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SEASON OPENER: Prepping Your Bike for the Highest Performance


MXEditor

For many of our readers who don’t live in a temperate climate, spring means it’s time to get your treasured machine out of its hiding place and get ready for the riding season ahead. High performance off-road machinery hates to sit…and when it does, all kinds of bad things can happen.

“If I have to choose between opportunity and preparation, I’d choose preparation, without it opportunity is useless.” -- Saji Ijiyemi

So where should you start?

We’ve reached out to our off-road experts, riders and racers who have spent years figuring out how to be best prepared when hitting the road (or dirt) after an extended period of downtime…and we’ve tried to put it all together here for you. Don’t forget that a great source of knowledge of all things dirt is available on ThumperTalk.com

WHEN WINTER COMES

When storing your prized machine, a good offense is always the best defense. There are a number of steps you can take prior to retiring your steed to hibernation, and these simple items can make all the difference when warmer weather shows up.

WHEN GOOD FUEL GOES BAD

Gasoline and stabilizers: There seem to be two schools of thought on how to best approach this. One is to drain the tank and carb of fuel and “put her up dry”…but we’ve seen issues where the last bit of fuel doesn’t evaporate completely and leaves that dreaded gummy residue that equals death to carburetors and fuel injection components, so we don’t recommend this approach.

A better way to store fuel in your machine is to fill the tank with fresh fuel, adding fuel stabilizer such as Sta-Bil Fuel Stabilizer or Star Tron Fuel Treatment and run the machine until you are sure that the now stabilized fuel has run through the system, at least a few minutes.

Then top up any remaining space in the tank with fresh fuel and stand the bike upright.

When spring arrives, drain fuel, fill with fresh gas and go…although we’ve ridden out the tank of stabilized fuel with no issues more than once.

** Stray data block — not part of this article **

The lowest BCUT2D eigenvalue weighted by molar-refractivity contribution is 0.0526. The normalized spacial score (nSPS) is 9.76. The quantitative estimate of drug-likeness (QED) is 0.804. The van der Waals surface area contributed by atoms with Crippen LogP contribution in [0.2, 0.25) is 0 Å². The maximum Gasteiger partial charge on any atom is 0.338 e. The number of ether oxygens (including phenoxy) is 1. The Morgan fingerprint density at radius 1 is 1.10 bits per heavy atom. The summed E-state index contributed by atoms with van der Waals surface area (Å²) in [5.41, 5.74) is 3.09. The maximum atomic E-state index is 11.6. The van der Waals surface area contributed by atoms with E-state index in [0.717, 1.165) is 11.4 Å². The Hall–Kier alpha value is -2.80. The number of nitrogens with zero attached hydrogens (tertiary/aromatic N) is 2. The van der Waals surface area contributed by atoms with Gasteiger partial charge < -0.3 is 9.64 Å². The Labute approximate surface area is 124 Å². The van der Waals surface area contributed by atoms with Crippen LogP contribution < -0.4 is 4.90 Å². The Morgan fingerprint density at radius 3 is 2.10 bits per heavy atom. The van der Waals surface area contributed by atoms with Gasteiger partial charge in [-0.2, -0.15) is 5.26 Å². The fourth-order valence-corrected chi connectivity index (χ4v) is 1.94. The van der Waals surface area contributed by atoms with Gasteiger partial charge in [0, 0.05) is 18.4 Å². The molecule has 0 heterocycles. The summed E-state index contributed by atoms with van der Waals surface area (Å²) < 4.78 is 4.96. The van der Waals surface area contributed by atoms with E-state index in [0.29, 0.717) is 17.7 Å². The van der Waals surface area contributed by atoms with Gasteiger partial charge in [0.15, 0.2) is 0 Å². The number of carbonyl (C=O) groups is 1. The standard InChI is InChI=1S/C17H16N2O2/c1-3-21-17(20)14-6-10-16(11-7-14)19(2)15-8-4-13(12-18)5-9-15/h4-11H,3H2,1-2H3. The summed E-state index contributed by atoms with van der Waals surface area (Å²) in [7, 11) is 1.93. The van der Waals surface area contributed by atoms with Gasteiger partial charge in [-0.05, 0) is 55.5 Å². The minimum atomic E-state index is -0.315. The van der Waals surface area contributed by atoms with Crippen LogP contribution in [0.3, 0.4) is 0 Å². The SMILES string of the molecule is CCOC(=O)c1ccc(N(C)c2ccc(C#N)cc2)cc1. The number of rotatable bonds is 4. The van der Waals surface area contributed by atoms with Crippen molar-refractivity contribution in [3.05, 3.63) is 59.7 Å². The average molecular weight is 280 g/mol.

Two strokes and four strokes: Are fuel stabilizers used for both two and four strokes? Yes. And if gasoline with ethanol is in your bike, use the blue-colored Marine Formula Sta-Bil. It's formulated to prevent phase separation.

YOUR BATTERY: IS IT READY?

Intelligent chargers: Batteries don’t seem to like being off their charging cycle and this is especially true of the old lead acid batteries. The new type lightweight Lithium Ion units also like to stay at peak capacity and as such using an intelligent trickle charger such as the Battery Tender or similar unit has always been the way to go when it comes to our rides because it keeps it in the best health and tells it when it’s time for replacement.

First, we remove the batteries from the bikes and put them on a wood surface on our bench, we don’t leave batteries in the bikes in case of any leakage while charging from the lead acid units. We have multiple batteries here…and for that we like to use the Battery Tender Four Bank System and we’ve also heard good things about the cheaper PulseTech QuadLink which gives you the ability to charge four batteries at once with your 6-volt or 12-volt battery charger, regardless of the brand.

It’s also simple to just alternate the leads every week between batteries. Even the singular units have a visual indicator as to how the battery health is so it’s easy to spot one that’s going bad during the charging cycles.

Now let’s look at items you should inspect before the season starts.

FLUIDS: DO YOU NEED CHANGE THEM?

Engine oil, brake fluid, etc. Do they “go bad” or expire during the off-season? After some research we’ve come to some findings:

Engine oil: As long as it’s fairly clean, engine oil should have no issues when sitting for six months. But dirty engine oil contains lots of contaminants, from blow by and leaky seals, gasoline contamination, etc. and these can work breaking down items like clutch plates and seals given enough time, so if it’s not clean and clear, replace it.